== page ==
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Elements, butterflies and taut authority

Southam Hall, National Arts Centre
11/09/2014 -  & November 11 (Toronto), 13 (Montreal), 2014
Chen Qigang: The Five Elements
Chen Gang, He Zhanhao: “The Butterfly Lovers” Violin Concerto
Piotr Ilyich Tchaikovsky: Symphony No. 5 in E minor Op. 64

Lu Siqing (violin)
China’s National Centre for the Performing Arts Orchestra, Lü Jia (conductor)

(© Xiao Yi)

During November, China’s National Centre for the Performing Arts Orchestra (NCPA) is touring the United States (Chicago, Washington, New York and Philadelphia) and Canada (Ottawa, Toronto and Montreal), presenting a demanding range of Western and Chinese repertoire. The Canadian leg of the tour also is the event for the 2013-2014 China-Canada Cultural Series exchange program, during which Ottawa’s National Arts Centre Orchestra and maestro Pinchas Zukerman performed in Beijing last year.

The Ottawa performance demonstrated the NCPA is a polished, first rate ensemble which is doing its home nation an excellent service in its role as cultural ambassador. The program’s first half featured two contemporary Chinese works which showcased the orchestra, its conductor Lü Jia and violin soloist Lu Siqing to impressive effect. The works themselves, however, were less than overwhelming. Each was clever and attractive, but hardly innovative, even given that they were composed some years ago (one of them, decades ago).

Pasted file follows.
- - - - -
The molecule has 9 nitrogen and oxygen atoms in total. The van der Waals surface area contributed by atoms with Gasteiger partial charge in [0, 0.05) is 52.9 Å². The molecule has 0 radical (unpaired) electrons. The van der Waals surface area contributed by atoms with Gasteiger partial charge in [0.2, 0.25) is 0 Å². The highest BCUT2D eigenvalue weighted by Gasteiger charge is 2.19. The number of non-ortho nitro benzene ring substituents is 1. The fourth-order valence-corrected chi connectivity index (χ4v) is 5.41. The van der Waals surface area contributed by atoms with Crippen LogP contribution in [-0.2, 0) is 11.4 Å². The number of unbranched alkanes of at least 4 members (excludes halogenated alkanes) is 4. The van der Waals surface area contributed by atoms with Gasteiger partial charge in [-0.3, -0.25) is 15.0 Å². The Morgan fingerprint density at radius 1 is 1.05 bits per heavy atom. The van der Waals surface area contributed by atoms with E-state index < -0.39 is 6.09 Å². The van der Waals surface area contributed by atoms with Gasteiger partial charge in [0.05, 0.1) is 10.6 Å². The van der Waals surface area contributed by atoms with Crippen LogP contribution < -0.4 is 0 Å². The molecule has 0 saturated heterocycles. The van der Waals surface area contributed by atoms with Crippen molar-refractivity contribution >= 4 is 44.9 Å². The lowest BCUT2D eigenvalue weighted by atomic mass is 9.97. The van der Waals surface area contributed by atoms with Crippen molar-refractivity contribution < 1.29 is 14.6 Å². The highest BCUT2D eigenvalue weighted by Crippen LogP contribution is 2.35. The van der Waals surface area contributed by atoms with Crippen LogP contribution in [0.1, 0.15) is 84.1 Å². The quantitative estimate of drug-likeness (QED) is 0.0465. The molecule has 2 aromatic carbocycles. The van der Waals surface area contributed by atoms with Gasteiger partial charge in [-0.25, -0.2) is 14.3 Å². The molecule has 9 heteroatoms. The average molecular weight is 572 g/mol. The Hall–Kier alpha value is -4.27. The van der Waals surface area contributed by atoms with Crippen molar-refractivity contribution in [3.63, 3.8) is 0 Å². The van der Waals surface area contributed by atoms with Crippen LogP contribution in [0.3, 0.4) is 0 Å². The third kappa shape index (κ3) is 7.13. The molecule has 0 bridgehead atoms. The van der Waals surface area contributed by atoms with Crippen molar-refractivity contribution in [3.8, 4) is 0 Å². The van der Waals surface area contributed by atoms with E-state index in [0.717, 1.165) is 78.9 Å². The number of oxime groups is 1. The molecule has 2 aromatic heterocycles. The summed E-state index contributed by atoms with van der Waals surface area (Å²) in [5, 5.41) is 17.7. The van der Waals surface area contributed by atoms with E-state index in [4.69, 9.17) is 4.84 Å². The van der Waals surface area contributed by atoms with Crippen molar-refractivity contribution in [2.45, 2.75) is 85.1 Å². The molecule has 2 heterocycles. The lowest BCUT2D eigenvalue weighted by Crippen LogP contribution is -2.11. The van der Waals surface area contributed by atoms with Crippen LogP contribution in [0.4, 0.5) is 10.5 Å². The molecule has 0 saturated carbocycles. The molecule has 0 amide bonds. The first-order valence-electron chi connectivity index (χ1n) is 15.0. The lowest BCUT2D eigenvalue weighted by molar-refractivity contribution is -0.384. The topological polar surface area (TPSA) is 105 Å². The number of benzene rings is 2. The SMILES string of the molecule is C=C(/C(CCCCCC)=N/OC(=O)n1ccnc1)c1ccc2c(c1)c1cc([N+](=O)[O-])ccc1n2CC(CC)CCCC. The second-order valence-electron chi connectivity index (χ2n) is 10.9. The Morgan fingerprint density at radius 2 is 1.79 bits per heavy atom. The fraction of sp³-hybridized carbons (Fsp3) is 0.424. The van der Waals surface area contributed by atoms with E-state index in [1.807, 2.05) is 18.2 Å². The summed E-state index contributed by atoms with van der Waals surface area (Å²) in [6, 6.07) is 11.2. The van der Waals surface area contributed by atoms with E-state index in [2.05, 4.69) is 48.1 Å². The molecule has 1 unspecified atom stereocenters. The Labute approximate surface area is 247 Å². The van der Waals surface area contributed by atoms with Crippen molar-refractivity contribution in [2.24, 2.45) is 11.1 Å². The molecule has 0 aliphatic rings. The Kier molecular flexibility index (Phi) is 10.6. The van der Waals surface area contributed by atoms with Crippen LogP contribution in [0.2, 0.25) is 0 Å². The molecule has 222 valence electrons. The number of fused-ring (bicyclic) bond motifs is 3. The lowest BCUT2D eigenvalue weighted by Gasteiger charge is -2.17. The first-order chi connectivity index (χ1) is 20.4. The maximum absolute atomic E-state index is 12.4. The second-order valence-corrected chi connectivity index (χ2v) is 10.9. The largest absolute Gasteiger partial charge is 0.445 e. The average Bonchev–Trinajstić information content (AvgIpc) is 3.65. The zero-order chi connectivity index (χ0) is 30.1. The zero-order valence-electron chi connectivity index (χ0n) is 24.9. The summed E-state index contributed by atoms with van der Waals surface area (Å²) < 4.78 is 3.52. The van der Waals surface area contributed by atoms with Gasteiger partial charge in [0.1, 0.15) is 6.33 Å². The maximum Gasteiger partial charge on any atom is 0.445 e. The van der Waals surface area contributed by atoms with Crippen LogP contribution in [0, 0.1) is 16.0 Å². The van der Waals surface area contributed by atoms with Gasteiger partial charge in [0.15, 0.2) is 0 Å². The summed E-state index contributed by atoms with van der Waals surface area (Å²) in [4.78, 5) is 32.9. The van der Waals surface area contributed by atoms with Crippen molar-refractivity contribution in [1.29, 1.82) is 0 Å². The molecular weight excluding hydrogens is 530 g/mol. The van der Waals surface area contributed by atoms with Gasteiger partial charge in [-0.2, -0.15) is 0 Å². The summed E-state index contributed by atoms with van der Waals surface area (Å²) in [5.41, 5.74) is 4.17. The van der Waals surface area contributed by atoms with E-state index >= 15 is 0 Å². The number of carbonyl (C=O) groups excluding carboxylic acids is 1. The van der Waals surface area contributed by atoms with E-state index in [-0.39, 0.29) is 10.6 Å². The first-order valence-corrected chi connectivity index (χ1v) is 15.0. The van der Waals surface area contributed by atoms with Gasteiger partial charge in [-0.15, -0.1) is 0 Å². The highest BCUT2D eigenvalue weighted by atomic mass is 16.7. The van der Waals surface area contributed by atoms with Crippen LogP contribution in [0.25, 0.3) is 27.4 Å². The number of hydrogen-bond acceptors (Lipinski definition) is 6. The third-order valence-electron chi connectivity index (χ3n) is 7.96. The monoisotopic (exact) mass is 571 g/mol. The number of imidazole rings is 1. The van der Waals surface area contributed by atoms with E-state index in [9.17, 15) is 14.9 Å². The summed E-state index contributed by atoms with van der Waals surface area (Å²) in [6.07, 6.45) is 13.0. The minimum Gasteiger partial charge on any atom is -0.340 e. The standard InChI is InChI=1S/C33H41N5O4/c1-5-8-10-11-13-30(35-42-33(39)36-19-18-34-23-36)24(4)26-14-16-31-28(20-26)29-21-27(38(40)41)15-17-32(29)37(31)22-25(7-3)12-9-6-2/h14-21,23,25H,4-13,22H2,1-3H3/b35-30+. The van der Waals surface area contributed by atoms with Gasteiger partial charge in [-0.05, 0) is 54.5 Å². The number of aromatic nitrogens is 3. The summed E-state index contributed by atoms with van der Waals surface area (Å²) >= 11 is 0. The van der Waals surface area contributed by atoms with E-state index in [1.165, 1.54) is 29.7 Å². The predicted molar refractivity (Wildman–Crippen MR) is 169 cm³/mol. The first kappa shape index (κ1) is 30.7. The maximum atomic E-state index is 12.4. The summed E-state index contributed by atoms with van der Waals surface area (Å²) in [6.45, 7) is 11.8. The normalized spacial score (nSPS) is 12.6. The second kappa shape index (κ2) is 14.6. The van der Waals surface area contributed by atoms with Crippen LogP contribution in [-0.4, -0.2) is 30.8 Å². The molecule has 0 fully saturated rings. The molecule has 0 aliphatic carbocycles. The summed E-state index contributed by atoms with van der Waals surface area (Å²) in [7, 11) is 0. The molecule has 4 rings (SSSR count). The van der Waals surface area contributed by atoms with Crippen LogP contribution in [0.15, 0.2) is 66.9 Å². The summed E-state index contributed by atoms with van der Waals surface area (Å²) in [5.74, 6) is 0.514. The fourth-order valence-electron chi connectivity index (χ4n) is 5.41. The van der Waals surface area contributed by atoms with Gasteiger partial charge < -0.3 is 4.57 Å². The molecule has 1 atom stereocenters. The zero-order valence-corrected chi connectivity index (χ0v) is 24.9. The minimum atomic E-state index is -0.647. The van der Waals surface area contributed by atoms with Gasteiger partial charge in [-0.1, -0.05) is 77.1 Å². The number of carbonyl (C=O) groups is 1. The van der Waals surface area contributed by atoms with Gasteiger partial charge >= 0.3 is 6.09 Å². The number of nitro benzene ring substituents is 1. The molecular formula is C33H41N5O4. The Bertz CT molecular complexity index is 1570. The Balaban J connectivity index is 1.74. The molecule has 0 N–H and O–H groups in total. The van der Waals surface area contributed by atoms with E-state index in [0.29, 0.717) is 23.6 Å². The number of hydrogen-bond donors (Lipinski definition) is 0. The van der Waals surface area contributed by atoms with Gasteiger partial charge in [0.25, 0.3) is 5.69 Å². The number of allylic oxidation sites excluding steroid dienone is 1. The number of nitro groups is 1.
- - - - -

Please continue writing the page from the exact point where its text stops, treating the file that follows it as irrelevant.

Chen Qigang’s The Five Elements, commissioned for Radio-France in 1998, seems more like a preliminary sketch than a finished work. Its five elements (water, wood, fire, earth and metal) are strikingly realized from a purely sonic perspective. However, if you didn’t know which you were hearing, all five seemed rather the same. If anything, the opening (and soothingly bubbling) Water is the most effective. The composer, a former student of Nadia Boulanger and protégé of Charles Dutoit, states he is working with concepts more metaphysical than literal (or, apparently, even more conventionally impressionistic) but if so, this was not communicated very clearly. The orchestration nonetheless is detailed and imaginative, often reflecting Qigang’s predilection for twentieth century French music.

“The Butterfly Lovers” Violin Concerto, composed in 1959 jointly by Chen Gang and He Zhanhao, made for pleasant enough listening, however came across as little more than glorified Pops Concert fare [program notes explained the work is about butterflies who are lovers, not people who love butterflies]. In seven agreeably lyrical movements, this was like second rate film music. Indeed, the opening Andante cantabile might have been a music library’s generic Asian track for an establishing shot of Beijing or Hong Kong in a jet-set adventure movie. Violin soloist Lu Siqing managed the work with requisite virtuosity and élan, and his Paganini encore (proffered after applause had ended) served notice this young man aspires to be string playing counterpart to the hugely successful Chinese-American pianist Lang Lang.

After intermission Tchaikovsky’s magnificent Symphony No. 5 in E minor was performed. NCPA and conductor Lü Jia delivered the work with strong authority and with taut rhythm which held it together from the first note to the last. This is Tchaikovsky’s most German Symphony and has more in common with Beethoven, Schubert, Schumann and Brahms than with anything his Russian Five colleagues were composing. Its structure is less elaborately ambitious than that for the preceding fourth or subsequent sixth Symphonies [the latter was template for Mahler’s Symphony No. 9]. There were occasional rough patches, but only rarely and overall the performance projected the work’s concept and concision quite brilliantly. This was a reading listeners could relish and relax with, and it provided an impressive conclusion for this orchestra’s current Canadian tour debut.

China’s NCPA Orchestra

Charles Pope Jr.



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